– Susan White –
According to Daniel Jones, “When students’ interests are integrated into the curriculum, they become more engaged and have a more profound desire to learn.” Implementing a Project Based Learning (PBL) classroom results in student ownership through choice; this is only one of the many insightful messages that he shares in his book from FL Global Publishing, Flipped Learning 3.0 Project Based Learning: An Insanely Simple Guide (2018). Dan takes something that would have been deemed complicated and offers practical ideas and tips to make it into something that, as the title states, becomes insanely simple.
Who is Daniel Jones?
I have the privilege of working with Dan on the International Faculty, so I know his work well. For example, I know that not only has he written many other pieces for publication, but has also been featured in them as well. Dan appeared in Jon Bergmann and Aaron Sams’ book, Flipped Learning for Social Studies Instruction. Bergmann and Sams are pioneers and innovators, leading the pedagogical shift in Flipped Learning, and have written numerous books on the topic. Dan also made a prominent appearance in a Flipped Learning 3.0 Certification II online course offered through Flipped Learning Global Initiative (FLGI), highlighting the PBL strategy he writes about in his book. In addition, Dan is a leader in the Flipped Learning community and one of the founding members of the FLGI International Faculty.
Classroom innovator, Dan Jones’ PBL book is a simple guide for anyone who would like to take their Flipped Learning classroom to the next level. It is a roadmap through which the author skillfully navigates the reader through every leg of the journey. Dan provides a simple definition of PBL, in a language that readers can understand. Throughout the book, he emphasizes that it is not about the projects but the process of learning; this is an important distinction to make. His discussion of both Flipped Learning and PBL is synchronous, reinforcing the notion that with Flipped Learning, many strategies are made possible. One of the chapters has the reader looking through the lens of an administrator, which is often a topic neglected when reading about classroom strategies and innovations. Rarely do I read about the perspective of the administrator — as if they are uninvolved in our classrooms. However, through this chapter, you can see the development of both Flipped Learning and PBL in collaboration with Dan’s superintendent, which was based on her research and supported by data. As an educator, I feel the endorsement for both Flipped Learning and PBL is not only important for the book but for educators who are currently implementing or looking to implement these strategies. Throughout the book, Dan brings in other experts in the field to compare and supplement his PBL structure, allowing the reader to see it from different points of view. Chapter 5 is when Dan digs in and uncovers the hidden treasure the reader is waiting for; he describes his project-based classroom step by step. He provides a thorough flowchart of his FL PBL classroom, which at first glance appears complex; however, he skillfully goes through a detailed description of each component in a way that is simple to follow and makes FL PBL completely accessible. There is something noteworthy to point out from Dan’s process, which includes a Design Lab. The Design Lab is a concept inspired by Stanford University’s D-School and Design Thinking for Educators. Chapter 6, the Design Lab, breaks down the procedures using graphics and visual aids to supplement his explanation. Dan efficiently takes the reader through each step, right down to the minute. This gave me, the reader, the bigger picture of not only the structure but how much time it should take.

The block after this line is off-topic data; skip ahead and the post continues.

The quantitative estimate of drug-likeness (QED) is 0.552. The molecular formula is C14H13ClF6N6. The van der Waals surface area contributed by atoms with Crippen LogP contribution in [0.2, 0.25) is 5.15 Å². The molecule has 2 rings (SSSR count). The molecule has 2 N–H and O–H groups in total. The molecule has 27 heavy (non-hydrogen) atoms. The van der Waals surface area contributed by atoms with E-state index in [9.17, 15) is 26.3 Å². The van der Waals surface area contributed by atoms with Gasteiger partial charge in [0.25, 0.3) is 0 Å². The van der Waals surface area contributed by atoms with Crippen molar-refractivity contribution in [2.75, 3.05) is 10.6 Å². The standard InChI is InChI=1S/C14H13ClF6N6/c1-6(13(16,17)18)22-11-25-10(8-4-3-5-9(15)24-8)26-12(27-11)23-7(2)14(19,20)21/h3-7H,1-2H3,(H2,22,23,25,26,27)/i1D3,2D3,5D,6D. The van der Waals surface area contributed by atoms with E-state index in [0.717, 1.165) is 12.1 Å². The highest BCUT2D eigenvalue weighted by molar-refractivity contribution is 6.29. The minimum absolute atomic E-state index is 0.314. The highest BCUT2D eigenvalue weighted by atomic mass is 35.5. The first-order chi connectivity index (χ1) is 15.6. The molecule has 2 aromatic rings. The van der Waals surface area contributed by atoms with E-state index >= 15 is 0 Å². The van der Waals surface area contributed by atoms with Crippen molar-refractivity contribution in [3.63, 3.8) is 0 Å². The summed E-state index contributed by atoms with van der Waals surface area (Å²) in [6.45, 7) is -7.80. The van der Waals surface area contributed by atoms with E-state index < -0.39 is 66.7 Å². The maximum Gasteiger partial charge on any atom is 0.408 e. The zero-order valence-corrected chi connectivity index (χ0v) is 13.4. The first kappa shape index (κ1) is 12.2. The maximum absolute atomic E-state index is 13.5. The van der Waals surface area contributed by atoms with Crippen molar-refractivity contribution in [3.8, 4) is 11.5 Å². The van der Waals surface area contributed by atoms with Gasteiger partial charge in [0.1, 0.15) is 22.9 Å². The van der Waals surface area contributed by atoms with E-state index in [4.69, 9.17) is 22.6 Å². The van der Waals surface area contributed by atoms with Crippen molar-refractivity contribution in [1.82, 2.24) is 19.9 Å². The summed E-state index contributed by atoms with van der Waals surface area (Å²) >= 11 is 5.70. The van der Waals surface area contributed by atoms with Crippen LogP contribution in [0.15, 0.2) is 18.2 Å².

Dan culminates the book with practical in-class activity examples. He gives the reader a ticket for a front row seat into his classroom, providing real samples of student work. Frequently-asked questions and sample resources Dan uses in his class are in the appendix, providing even more information and inspiration to the reader.